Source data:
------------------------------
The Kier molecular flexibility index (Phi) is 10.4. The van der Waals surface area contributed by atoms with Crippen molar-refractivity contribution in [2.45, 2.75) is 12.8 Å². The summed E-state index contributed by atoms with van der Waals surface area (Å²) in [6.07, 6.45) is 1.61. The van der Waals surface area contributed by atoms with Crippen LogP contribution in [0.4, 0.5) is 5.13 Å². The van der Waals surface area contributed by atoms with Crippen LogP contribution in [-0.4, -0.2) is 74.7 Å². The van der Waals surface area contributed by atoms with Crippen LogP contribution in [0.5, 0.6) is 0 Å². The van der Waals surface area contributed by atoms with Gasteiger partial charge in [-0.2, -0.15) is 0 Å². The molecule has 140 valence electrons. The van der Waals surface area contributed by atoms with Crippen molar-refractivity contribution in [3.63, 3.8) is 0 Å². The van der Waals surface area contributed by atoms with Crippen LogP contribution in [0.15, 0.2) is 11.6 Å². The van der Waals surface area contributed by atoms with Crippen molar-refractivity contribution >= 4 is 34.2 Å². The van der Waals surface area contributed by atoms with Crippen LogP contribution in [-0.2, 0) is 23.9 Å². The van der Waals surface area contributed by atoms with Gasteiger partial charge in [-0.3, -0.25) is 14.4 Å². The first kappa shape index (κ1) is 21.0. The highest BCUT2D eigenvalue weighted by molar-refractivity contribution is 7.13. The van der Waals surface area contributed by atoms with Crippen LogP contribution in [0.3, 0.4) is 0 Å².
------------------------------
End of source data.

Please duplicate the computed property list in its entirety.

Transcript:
The Kier molecular flexibility index (Phi) is 10.4. The van der Waals surface area contributed by atoms with Crippen molar-refractivity contribution in [2.45, 2.75) is 12.8 Å². The summed E-state index contributed by atoms with van der Waals surface area (Å²) in [6.07, 6.45) is 1.61. The van der Waals surface area contributed by atoms with Crippen LogP contribution in [0.4, 0.5) is 5.13 Å². The van der Waals surface area contributed by atoms with Crippen LogP contribution in [-0.4, -0.2) is 74.7 Å². The van der Waals surface area contributed by atoms with Crippen LogP contribution in [0.5, 0.6) is 0 Å². The van der Waals surface area contributed by atoms with Gasteiger partial charge in [-0.2, -0.15) is 0 Å². The molecule has 140 valence electrons. The van der Waals surface area contributed by atoms with Crippen molar-refractivity contribution in [3.63, 3.8) is 0 Å². The van der Waals surface area contributed by atoms with Crippen LogP contribution in [0.15, 0.2) is 11.6 Å². The van der Waals surface area contributed by atoms with Crippen molar-refractivity contribution >= 4 is 34.2 Å². The van der Waals surface area contributed by atoms with Crippen LogP contribution in [-0.2, 0) is 23.9 Å². The van der Waals surface area contributed by atoms with Gasteiger partial charge in [-0.3, -0.25) is 14.4 Å². The first kappa shape index (κ1) is 21.0. The highest BCUT2D eigenvalue weighted by molar-refractivity contribution is 7.13. The van der Waals surface area contributed by atoms with Crippen LogP contribution in [0.3, 0.4) is 0 Å².